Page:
ALBANY — A handbook for improving soil health in both organic and conventional vegetable, row crop, and small grain systems is now available at no charge from Cornell Cooperative Extension and partners that made possible a popular field day event that served as the basis for the handbook.
The Reduced Tillage Field Day Handbook is available free in the Horticulture: Vegetables section of the Northern New York Agricultural Development Program website at www.nnyagdev.org.
“The field day was such a hit with the 70 people who attended and received the handbook that we are making the information available on a broader basis to encourage interest in soil health practices that reduce tillage intensity and mechanical soil disturbance. Over time, this helps maintain or increase crop yields, while reducing production costs due to reduced labor, equipment wear, and fuel use,” said field day organizer Amy Ivy, a vegetable specialist with the CCE Eastern NY Commercial Horticulture Program.
Highlights and excerpts from the 107-page handbook include:
- 2018-2019 New York Soil Health Priorities and Plans
- More than 60 percent of farmers who used reduced tillage or cover crops and responded to a New York Soil Health survey reported that flooding prevention, drought resilience and less erosion resulted from those practices.
- Stacking tillage tools can save time for field preparation and reduce labor and fuel needs.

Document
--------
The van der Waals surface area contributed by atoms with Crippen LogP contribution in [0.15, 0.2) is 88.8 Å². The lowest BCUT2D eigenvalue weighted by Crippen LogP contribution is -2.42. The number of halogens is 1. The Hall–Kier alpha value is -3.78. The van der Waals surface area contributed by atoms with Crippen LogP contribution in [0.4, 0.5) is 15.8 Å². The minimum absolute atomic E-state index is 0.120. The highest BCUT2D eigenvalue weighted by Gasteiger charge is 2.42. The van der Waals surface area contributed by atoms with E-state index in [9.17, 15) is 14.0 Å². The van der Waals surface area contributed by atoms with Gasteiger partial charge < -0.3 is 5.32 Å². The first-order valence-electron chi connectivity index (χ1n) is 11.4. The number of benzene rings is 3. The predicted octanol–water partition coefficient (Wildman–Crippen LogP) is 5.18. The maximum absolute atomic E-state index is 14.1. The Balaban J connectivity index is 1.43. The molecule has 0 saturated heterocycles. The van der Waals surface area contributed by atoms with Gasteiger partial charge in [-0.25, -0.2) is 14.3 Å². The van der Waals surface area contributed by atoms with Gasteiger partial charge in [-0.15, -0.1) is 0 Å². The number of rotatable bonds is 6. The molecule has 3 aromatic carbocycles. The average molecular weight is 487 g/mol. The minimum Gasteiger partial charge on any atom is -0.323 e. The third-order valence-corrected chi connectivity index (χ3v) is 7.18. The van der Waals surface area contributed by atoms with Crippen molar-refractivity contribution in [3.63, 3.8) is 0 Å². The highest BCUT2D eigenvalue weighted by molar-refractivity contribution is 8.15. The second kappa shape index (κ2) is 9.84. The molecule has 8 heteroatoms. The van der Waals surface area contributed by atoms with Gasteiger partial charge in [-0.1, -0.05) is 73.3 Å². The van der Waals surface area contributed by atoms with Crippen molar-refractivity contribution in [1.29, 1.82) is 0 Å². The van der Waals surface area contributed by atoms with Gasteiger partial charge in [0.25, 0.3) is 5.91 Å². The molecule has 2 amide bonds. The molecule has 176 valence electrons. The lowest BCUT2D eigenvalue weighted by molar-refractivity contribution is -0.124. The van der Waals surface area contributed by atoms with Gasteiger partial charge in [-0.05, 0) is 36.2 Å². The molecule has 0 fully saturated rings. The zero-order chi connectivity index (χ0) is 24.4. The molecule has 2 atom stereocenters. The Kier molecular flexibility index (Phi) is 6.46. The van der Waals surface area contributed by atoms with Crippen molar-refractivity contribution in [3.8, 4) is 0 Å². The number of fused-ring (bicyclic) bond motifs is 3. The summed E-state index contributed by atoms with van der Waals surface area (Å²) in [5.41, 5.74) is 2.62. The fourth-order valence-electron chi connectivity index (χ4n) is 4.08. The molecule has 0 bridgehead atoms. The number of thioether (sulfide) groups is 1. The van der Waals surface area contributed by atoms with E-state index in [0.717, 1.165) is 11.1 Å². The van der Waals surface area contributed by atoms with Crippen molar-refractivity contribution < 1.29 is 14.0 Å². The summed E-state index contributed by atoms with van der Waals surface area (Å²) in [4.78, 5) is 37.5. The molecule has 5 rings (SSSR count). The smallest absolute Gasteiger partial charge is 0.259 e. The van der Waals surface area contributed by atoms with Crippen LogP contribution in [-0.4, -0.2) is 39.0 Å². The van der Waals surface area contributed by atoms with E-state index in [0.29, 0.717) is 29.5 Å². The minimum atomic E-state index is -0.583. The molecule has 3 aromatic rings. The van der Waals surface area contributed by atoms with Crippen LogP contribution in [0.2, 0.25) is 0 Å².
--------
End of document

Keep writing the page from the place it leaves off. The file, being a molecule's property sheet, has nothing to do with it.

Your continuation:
- Cultivation is typically most effective for improving weed management with small weeds in dry, loose soil.
- A project in Virginia is evaluating the potential for farmers to increase their use of cover crop rolling, which has been used successfully by individual farmers from Alabama to Pennsylvania but has yet to see widespread use in the U.S.
- High-residue conservation tillage systems involve using large amounts of cover crop residue to suppress weeds, reduce soil erosion, and conserve soil moisture.
Although the event, held at the Willsboro Research Farm in Willsboro, N.Y., was targeted to meet organic grower expressed interest, the practices discussed in the handbook will also benefit conventional growers.
Materials are included from the field day presenters, including Bryan Brown of the New York State Integrated Pest Management program on managing weeds in small-seeded crops; Ryan Maher of the Cornell Small Farms Program on zone tillage systems; and John Wallace, Cornell University Specialty Crops Systems, on weed seedbank management.
The resource materials in the handbook consider crimpers, rollers, the biology of soil compaction, understanding microbes and nutrient recycling, caring for soil as a living system, and the use of reduced tillage and cover crops for organic and conventional vegetable production. Other sections look at how to avoid roller crimper problems, winter-hardy cover cropping, using cover crops to convert to no-till and no-till management for organic systems.
The handbook includes information from a variety of sources including Iowa State University, the Natural Resources Conservation Service, Ohio State University, Penn State Extension, the Rodale Institute, Rutgers University, the Sustainable Agriculture Research Education Program, and the Virginia Association for Biological Farming.
The farmer-driven Northern New York Agricultural Development Program, New York Soil Health, and Lake Champlain Basin Program sponsored the Reduced Tillage summer field day event. The Cornell Cooperative Extension Eastern NY Commercial Horticulture Program, CCE Essex County, and the Cornell University Willsboro Research Farm coordinated the field day programming.
Funding for the Northern New York Agricultural Development Program is supported by the New York State Senate and administered by the New York State Department of Agriculture and Markets. Learn more at www.nnyagdev.org.
–Northern New York Agricultural Development Program
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